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“New Working Microscope” by George Wale – circa 1879

An exceptional microscope by George Wale, this instrument has several highly innovative design features, some of which were later copied by major microscope manufacturers.  Most significant is the method of inclining the microscope with a radial arm.  The base fits into the semi-circular slot on the lower limb and, once positioned, is easily tightened in place with a brass knob.  The ease and functional stability of this design is further enhanced by its utter simplicity. Carpenter in his book, “The Microscope and its Revelations” (1891), states that “…nothing can be more satisfactory than either the smoothness of the inclining movement or the balancing of the instrument in all positions….”  A further innovation, the rotating slide clips, is a simple replacement for a rotating stage.  The slide clips are joined into a single unit that clamps onto the stage and is easily rotate in grooves cut into the top and bottom of the stage.   The microscope also has the patented (1876) iris diaphragm built into the stage and almost flush to the top of the open circle through which the slide is viewed.   This tiny diaphragm opens and closes by rotating a sub-stage knob.  The microscope stands 11” tall when fully closed.  It has a plano-concave mirror that is excellent on the plane side, but shows age separation along the periphery of the concave side.  It is quite usable as is.  The coarse focus is rack and pinion, the fine focus with a micrometer knob atop the limb.  The fine focus mechanism is very smooth and responsive.  The set includes two original objectives, a 2/3” and a 1/5”.  Both are signed, “Geo. Wale, Histological Series”, and come with matching brass canisters.  Two eyepieces complete the optical system, which is excellent, producing sharp images of good colors and contrast.   William Wales, the cousin of George, may be responsible for the excellent quality and finish of these lenses.  The microscope is finished in varnished brass with a black painted iron base. Varnish coverage is complete with only minimal wear. The microscope comes with its original hand dove-tailed walnut case with lock and key, and interior accessory drawer.  The case is in excellent condition, noting an age crack running about half way along the front door panel.   The microscope is a museum quality instrument, rarely found today, in excellent working condition overall.  The radial limb design first used here by George Wale was picked up and used in instruments made by Swift, and in the exceptional Bausch & Lomb Concentric, and famous Ross Radial models.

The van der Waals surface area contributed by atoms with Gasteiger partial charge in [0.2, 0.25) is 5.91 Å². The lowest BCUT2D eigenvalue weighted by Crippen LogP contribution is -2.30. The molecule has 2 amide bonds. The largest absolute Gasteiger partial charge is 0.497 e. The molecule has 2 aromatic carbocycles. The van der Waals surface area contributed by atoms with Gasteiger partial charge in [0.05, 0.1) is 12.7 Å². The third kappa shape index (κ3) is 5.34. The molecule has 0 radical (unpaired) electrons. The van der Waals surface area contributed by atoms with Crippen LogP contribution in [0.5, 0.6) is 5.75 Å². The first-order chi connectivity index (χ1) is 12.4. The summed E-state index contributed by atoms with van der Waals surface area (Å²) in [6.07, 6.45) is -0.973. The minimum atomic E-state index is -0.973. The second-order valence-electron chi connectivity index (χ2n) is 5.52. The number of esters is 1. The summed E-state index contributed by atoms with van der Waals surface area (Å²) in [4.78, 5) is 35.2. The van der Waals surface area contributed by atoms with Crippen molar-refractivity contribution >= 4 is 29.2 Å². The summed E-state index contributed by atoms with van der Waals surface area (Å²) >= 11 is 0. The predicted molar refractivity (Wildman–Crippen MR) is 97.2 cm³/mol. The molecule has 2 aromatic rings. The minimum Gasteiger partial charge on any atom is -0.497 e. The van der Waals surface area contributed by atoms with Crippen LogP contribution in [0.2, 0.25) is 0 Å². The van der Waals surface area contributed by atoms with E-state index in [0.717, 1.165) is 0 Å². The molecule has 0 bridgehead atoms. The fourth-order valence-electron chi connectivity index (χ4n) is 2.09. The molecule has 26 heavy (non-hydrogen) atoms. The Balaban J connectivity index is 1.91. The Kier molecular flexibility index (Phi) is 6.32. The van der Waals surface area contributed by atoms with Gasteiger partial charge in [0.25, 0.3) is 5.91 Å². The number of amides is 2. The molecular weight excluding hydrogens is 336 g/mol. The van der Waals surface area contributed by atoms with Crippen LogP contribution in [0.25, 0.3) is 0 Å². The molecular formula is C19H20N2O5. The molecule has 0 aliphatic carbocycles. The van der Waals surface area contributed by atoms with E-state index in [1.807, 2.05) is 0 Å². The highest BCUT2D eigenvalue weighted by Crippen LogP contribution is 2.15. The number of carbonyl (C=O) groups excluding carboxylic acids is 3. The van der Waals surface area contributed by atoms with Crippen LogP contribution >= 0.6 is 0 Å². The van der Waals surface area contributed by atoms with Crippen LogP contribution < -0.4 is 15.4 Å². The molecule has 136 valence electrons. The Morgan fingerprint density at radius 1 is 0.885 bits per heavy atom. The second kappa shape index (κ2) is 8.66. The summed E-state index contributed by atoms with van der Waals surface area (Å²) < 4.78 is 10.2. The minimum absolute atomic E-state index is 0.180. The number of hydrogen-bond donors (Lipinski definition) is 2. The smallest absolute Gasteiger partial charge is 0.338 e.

Item 1235

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